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Janet Napolitano Is Just Finessing Bush's Crackdown on Migrant Workers

Napolitano doesn't have the power to change immigration law. She's there to administer the department, enforce the law, and keep the homeland secure.

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Napolitano is also seeking increased state and local cooperation in the DHS' effort to locate imprisoned and jailed immigrants so that they will be immediately deported upon release. "What measures are needed," she inquires, rightfully, "and with what priority, to secure expansion of this resource-saving program?"

After Sept. 11 and as a complement to the USA Patriot Act, the Bush administration created Fugitive Operations Teams to hunt down "fugitive aliens." Initially, immigrants deemed a threat to national security were the priority, but finding few of these, the teams began casting a wider and wider net, prioritizing those with criminal records deemed dangerous to communities, and secondarily those with misdemeanors. From only a couple of dozen teams at the creation of DHS in early 2003, the department now has 104 seven-person teams deployed around the country.

"How can fugitives be more effectively prioritized for these purposes and what steps can be taken to expedite removal?" she asks. And in evident recognition of the mounting criticism that the raids by the Fugitive Operations Teams are resulting in an increasing proportion of "collateral" arrests, she advises that the department should "clearly differentiate the number of fugitives that are actually removed versus those aliens unlawfully present who are simply encountered by the teams while on assignment."

As a candidate, Obama declared his support for an employment verification program that would make it impossible for illegal immigrants to find employment in the economy's formal sector. While the DHS has postponed the required implementation of the E-Verify Program, Napolitano's directive indicates that DHS is committed to instituting the program as a key component of its strategy to enforce immigration law. Recognizing the problem of "false negatives" and "false positives," she seems intent on improving the reliability of the program, rather than rejecting it, as immigrant-rights, civil-libertarian, and labor organizations advocate.

"Reducing unauthorized employment is crucial for controlling the problem of illicit migration," states Napolitano. "E-Verify has been a key component in proposals for comprehensive immigration reform and holds real promise as a central element in effective immigration enforcement that combines border efforts with interior measures."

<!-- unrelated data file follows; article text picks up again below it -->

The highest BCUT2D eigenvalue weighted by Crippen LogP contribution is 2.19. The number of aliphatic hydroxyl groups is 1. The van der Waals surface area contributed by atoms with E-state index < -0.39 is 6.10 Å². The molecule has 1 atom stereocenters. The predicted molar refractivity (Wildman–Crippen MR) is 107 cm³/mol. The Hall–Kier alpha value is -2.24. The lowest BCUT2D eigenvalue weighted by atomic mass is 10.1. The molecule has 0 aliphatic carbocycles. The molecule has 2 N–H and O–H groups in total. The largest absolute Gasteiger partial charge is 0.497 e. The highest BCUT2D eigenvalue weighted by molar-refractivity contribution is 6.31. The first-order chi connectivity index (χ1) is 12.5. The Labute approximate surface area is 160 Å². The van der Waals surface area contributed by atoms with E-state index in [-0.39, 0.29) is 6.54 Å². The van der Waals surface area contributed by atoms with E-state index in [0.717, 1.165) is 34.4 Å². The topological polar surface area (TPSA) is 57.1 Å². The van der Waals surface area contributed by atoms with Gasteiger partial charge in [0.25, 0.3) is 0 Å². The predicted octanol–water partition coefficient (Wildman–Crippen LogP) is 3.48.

"How can DHS expand such monitoring, including alternative strategies such as electronic detection of suspicious patterns, with an indication of resource requirements? What role could data-mining or other innovative strategies play in helping to identify false positives and false negatives?" are among the questions she wants answered.

Among the directives there were a few indications that Napolitano might have a softer touch than Chertoff. Pointing to "recent media accounts," she expresses concern that petitions for legal residency by immigrant widows and widowers of now-deceased U.S. citizens have been denied by the department's U.S. Citizenship and Immigration Services agency. "What are the regulatory, legislative, and litigation options that could be considered to immediately address the situation of these widows and widowers?" she asks.

Her latest directive also contains a small section devoted to immigrant detention. She asks if the detention standards are adequate, if they apply to all detention centers used for ICE detainees, and what corrective actions are taken if the standards are violated. In a sign that may recognize the validity of criticism that immigrant detention is often unnecessary, Napolitano asks, "What are the prospects, advantages, and disadvantages of expanding the use of community-based alternatives to detention or of less restrictive models of detention?"

There is also a section on southbound arms smuggling in the wide-ranging directive, indicating the new DHS chief's concern about the "growing wave of criminal violence in Mexico's border communities and in the interior of the country, fueled by the availability of guns and currency smuggled south from the United States."

 
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